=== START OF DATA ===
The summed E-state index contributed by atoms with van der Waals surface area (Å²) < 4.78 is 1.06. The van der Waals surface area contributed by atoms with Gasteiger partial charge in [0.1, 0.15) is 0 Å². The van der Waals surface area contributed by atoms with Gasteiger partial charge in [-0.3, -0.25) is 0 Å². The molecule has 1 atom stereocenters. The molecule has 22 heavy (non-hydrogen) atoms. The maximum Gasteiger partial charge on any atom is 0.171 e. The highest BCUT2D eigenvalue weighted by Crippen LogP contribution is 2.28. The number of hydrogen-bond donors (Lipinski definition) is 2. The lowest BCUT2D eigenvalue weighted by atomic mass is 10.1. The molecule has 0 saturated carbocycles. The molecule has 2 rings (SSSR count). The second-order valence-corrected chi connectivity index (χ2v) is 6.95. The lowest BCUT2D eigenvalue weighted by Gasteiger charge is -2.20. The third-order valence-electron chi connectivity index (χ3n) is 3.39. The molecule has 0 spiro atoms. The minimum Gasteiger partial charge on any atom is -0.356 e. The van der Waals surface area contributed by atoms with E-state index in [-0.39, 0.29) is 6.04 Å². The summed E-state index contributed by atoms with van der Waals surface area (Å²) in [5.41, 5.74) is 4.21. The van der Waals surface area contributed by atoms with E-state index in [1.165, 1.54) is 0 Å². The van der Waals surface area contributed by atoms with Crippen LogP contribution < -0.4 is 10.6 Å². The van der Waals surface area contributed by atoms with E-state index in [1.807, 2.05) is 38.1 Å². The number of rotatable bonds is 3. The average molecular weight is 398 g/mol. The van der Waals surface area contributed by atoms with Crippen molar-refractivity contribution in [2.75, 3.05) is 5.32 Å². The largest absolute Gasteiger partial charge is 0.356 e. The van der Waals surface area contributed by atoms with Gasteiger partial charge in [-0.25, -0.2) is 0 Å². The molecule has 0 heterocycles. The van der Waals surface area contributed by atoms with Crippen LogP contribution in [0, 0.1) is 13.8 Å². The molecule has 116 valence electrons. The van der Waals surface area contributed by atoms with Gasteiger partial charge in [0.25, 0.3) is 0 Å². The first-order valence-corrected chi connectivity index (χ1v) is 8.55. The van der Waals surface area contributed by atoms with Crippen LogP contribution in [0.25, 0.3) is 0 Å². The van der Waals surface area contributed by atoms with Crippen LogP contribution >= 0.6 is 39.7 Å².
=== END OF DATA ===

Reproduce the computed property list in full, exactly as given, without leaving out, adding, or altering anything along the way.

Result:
The summed E-state index contributed by atoms with van der Waals surface area (Å²) < 4.78 is 1.06. The van der Waals surface area contributed by atoms with Gasteiger partial charge in [0.1, 0.15) is 0 Å². The van der Waals surface area contributed by atoms with Gasteiger partial charge in [-0.3, -0.25) is 0 Å². The molecule has 1 atom stereocenters. The molecule has 22 heavy (non-hydrogen) atoms. The maximum Gasteiger partial charge on any atom is 0.171 e. The highest BCUT2D eigenvalue weighted by Crippen LogP contribution is 2.28. The number of hydrogen-bond donors (Lipinski definition) is 2. The lowest BCUT2D eigenvalue weighted by atomic mass is 10.1. The molecule has 0 saturated carbocycles. The molecule has 2 rings (SSSR count). The second-order valence-corrected chi connectivity index (χ2v) is 6.95. The lowest BCUT2D eigenvalue weighted by Gasteiger charge is -2.20. The third-order valence-electron chi connectivity index (χ3n) is 3.39. The molecule has 0 spiro atoms. The minimum Gasteiger partial charge on any atom is -0.356 e. The van der Waals surface area contributed by atoms with E-state index in [-0.39, 0.29) is 6.04 Å². The summed E-state index contributed by atoms with van der Waals surface area (Å²) in [5.41, 5.74) is 4.21. The van der Waals surface area contributed by atoms with E-state index in [1.165, 1.54) is 0 Å². The van der Waals surface area contributed by atoms with Crippen LogP contribution < -0.4 is 10.6 Å². The van der Waals surface area contributed by atoms with E-state index in [1.807, 2.05) is 38.1 Å². The number of rotatable bonds is 3. The average molecular weight is 398 g/mol. The van der Waals surface area contributed by atoms with Crippen molar-refractivity contribution in [2.75, 3.05) is 5.32 Å². The largest absolute Gasteiger partial charge is 0.356 e. The van der Waals surface area contributed by atoms with Gasteiger partial charge in [-0.25, -0.2) is 0 Å². The molecule has 0 heterocycles. The van der Waals surface area contributed by atoms with Crippen LogP contribution in [0, 0.1) is 13.8 Å². The molecule has 116 valence electrons. The van der Waals surface area contributed by atoms with Gasteiger partial charge in [0.25, 0.3) is 0 Å². The first-order valence-corrected chi connectivity index (χ1v) is 8.55. The van der Waals surface area contributed by atoms with Crippen LogP contribution in [0.25, 0.3) is 0 Å². The van der Waals surface area contributed by atoms with Crippen LogP contribution >= 0.6 is 39.7 Å².